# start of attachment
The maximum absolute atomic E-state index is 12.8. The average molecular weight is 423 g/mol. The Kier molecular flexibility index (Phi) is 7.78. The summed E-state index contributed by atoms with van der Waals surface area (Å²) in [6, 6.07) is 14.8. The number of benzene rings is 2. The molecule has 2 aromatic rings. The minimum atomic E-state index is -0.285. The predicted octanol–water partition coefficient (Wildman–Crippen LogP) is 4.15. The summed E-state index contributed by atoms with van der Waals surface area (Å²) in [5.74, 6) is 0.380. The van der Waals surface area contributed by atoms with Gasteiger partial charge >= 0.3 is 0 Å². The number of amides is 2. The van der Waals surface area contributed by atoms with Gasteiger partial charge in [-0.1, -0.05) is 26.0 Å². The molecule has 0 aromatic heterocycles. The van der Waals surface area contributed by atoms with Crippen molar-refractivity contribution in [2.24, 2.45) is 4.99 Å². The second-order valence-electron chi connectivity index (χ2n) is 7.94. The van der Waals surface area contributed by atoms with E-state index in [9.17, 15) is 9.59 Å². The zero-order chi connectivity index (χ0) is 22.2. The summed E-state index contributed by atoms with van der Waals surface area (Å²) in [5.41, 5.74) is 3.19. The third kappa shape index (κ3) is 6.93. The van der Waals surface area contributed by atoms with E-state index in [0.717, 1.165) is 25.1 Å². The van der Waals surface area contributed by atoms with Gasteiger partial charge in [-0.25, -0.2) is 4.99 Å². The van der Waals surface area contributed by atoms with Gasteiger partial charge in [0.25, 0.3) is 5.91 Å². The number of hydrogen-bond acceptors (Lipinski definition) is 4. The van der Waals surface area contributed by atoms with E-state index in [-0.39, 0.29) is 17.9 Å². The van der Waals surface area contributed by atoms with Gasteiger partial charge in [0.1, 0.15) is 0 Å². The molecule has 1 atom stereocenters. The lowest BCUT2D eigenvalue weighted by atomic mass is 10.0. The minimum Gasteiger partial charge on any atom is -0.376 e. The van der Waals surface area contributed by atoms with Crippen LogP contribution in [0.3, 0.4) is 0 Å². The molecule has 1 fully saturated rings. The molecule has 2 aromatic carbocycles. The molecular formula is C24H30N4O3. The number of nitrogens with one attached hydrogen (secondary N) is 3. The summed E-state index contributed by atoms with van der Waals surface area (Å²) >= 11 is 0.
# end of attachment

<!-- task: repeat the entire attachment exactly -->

The maximum absolute atomic E-state index is 12.8. The average molecular weight is 423 g/mol. The Kier molecular flexibility index (Phi) is 7.78. The summed E-state index contributed by atoms with van der Waals surface area (Å²) in [6, 6.07) is 14.8. The number of benzene rings is 2. The molecule has 2 aromatic rings. The minimum atomic E-state index is -0.285. The predicted octanol–water partition coefficient (Wildman–Crippen LogP) is 4.15. The summed E-state index contributed by atoms with van der Waals surface area (Å²) in [5.74, 6) is 0.380. The van der Waals surface area contributed by atoms with Gasteiger partial charge >= 0.3 is 0 Å². The number of amides is 2. The van der Waals surface area contributed by atoms with Gasteiger partial charge in [-0.1, -0.05) is 26.0 Å². The molecule has 0 aromatic heterocycles. The van der Waals surface area contributed by atoms with Crippen molar-refractivity contribution in [2.24, 2.45) is 4.99 Å². The second-order valence-electron chi connectivity index (χ2n) is 7.94. The van der Waals surface area contributed by atoms with E-state index in [9.17, 15) is 9.59 Å². The zero-order chi connectivity index (χ0) is 22.2. The summed E-state index contributed by atoms with van der Waals surface area (Å²) in [5.41, 5.74) is 3.19. The third kappa shape index (κ3) is 6.93. The van der Waals surface area contributed by atoms with E-state index in [0.717, 1.165) is 25.1 Å². The van der Waals surface area contributed by atoms with Gasteiger partial charge in [-0.25, -0.2) is 4.99 Å². The van der Waals surface area contributed by atoms with Gasteiger partial charge in [0.25, 0.3) is 5.91 Å². The number of hydrogen-bond acceptors (Lipinski definition) is 4. The van der Waals surface area contributed by atoms with E-state index in [-0.39, 0.29) is 17.9 Å². The van der Waals surface area contributed by atoms with Gasteiger partial charge in [0.1, 0.15) is 0 Å². The molecule has 1 atom stereocenters. The lowest BCUT2D eigenvalue weighted by atomic mass is 10.0. The minimum Gasteiger partial charge on any atom is -0.376 e. The van der Waals surface area contributed by atoms with Crippen LogP contribution in [0.3, 0.4) is 0 Å². The molecule has 1 fully saturated rings. The molecule has 2 aromatic carbocycles. The molecular formula is C24H30N4O3. The number of nitrogens with one attached hydrogen (secondary N) is 3. The summed E-state index contributed by atoms with van der Waals surface area (Å²) >= 11 is 0.